Pot's bringing sexy back, but not everyone's happy about it



There was more than medicine at last years Rocky Mountain Cannabis Convention.
  • File Photo
  • There was more than medicine at last year's Rocky Mountain Cannabis Convention.

The Sacramento Bee today brings us a tale of the eternal sex-in-advertising dilemma. This time, though, it's about more than family decency, etc. It's about changing the image of marijuana as a medicine.

Most medical marijuana dispensaries refrain from suggestive advertising — and some even feature multiple sclerosis patients or car accident victims who use cannabis for chronic pain.

But the California Organic Collective dispensary in Los Angeles' San Fernando Valley touts bikini-clad counter attendants in ads that depict a buxom nurse holding a red, nipple-shaped stethoscope to her breast.

The Reserve dispensary in Sacramento County employed a model in a metal-studded brassiere and Old West gun belt to promote a super-potent "Green Ribbon" strain packing 25 percent of marijuana's psychoactive tetrahydrocannabinol, or THC.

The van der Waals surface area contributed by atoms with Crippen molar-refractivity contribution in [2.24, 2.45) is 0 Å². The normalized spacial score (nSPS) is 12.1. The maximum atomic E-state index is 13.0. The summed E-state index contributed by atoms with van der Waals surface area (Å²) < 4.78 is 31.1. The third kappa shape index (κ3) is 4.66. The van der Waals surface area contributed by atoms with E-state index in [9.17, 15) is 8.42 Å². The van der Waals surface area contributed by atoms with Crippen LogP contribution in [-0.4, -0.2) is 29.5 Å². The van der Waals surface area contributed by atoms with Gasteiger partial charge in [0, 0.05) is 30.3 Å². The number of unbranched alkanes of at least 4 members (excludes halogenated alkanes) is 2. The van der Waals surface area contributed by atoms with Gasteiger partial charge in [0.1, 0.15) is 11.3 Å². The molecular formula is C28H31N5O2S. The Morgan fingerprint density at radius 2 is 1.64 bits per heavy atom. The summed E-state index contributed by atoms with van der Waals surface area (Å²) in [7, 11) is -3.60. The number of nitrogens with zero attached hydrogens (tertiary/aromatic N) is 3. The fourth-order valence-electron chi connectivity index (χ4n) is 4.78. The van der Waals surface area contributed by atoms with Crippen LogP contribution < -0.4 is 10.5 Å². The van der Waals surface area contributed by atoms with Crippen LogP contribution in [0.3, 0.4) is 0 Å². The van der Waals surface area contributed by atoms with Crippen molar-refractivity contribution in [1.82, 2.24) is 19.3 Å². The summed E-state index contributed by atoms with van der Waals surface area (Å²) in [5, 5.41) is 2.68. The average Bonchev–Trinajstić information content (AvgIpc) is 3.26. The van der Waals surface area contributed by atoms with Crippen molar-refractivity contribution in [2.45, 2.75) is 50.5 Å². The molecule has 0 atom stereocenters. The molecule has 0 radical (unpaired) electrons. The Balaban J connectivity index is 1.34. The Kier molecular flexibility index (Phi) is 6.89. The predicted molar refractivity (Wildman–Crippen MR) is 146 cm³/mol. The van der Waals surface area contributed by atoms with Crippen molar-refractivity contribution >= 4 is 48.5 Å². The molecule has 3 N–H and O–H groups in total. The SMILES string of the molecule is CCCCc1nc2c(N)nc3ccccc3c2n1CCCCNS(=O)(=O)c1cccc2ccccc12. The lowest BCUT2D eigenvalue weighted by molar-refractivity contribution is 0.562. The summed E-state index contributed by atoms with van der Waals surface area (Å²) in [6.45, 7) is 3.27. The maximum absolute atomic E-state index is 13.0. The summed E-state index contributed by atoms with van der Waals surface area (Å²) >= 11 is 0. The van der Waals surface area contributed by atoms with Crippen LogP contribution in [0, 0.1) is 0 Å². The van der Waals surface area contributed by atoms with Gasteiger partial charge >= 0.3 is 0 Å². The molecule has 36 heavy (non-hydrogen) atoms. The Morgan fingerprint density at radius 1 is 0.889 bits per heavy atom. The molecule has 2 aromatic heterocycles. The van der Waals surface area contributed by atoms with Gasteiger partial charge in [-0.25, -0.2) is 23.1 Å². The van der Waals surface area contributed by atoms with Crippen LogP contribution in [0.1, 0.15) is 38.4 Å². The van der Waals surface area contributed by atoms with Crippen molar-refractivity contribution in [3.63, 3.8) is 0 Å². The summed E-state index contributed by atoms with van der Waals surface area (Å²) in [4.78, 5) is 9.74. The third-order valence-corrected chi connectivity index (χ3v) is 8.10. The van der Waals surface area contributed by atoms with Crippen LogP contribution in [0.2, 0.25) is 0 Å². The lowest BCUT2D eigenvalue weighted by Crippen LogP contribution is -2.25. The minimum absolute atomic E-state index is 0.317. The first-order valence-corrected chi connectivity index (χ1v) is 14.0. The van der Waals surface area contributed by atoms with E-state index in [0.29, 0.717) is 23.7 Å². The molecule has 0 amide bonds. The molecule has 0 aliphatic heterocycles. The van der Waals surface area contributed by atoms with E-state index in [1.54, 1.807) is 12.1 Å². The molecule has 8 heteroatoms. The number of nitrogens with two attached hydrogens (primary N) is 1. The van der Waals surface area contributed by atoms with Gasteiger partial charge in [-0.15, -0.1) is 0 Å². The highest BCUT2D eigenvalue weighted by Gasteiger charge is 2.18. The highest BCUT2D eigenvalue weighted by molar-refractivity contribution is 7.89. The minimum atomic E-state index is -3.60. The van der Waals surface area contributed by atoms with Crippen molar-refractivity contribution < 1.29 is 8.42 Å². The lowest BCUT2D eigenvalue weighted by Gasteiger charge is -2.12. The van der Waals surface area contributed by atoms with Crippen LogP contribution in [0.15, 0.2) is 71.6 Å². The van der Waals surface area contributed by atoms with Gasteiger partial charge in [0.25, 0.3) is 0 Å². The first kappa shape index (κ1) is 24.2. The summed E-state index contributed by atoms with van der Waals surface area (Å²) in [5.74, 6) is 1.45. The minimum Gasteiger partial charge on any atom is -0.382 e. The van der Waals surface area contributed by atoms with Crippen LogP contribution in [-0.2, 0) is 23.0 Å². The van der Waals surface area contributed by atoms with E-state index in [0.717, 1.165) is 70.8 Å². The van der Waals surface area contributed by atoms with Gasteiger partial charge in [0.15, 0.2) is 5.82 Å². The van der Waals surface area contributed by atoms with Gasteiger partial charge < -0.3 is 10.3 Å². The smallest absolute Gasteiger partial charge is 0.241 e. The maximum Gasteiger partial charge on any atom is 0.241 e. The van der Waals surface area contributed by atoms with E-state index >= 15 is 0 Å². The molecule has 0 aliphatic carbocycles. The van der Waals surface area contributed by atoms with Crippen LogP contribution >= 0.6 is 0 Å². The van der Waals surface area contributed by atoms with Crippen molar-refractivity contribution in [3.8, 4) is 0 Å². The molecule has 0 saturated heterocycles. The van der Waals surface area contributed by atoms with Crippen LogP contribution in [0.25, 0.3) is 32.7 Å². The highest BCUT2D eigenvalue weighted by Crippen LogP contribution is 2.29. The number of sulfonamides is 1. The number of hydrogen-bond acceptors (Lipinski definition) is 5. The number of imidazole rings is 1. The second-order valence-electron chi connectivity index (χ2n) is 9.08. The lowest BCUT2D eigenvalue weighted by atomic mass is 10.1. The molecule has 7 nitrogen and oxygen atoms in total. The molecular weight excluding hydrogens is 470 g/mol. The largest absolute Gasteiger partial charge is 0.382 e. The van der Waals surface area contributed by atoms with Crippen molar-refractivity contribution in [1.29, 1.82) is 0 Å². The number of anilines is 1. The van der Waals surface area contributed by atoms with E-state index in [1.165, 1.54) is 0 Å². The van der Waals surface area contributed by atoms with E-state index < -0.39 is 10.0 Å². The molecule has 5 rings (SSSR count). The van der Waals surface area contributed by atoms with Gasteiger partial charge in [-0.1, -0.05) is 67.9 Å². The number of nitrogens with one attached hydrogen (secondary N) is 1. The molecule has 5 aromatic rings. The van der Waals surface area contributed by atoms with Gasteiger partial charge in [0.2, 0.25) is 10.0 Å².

Though the article's centered around California businesses, it's a debated topic in these parts as well. Though the Colorado Springs Medical Cannabis Council has generally successfully pressured Springs centers into not using so-called booth babes at local conventions or in their advertising, at Denver conventions it's a much different story. Westword's William Breathes looked at just one such occurrence:

What does a skeezy beauty pageant, and "hot ass" and "best orgasm" contests have to do with medical marijuana? Nothing. But for some reason all three are events were listed as contests as recently as Tuesday afternoon for the upcoming HempCon convention.

So what do you think: Should T-and-A help pitch THC, or do you want just the facts, ma'am?

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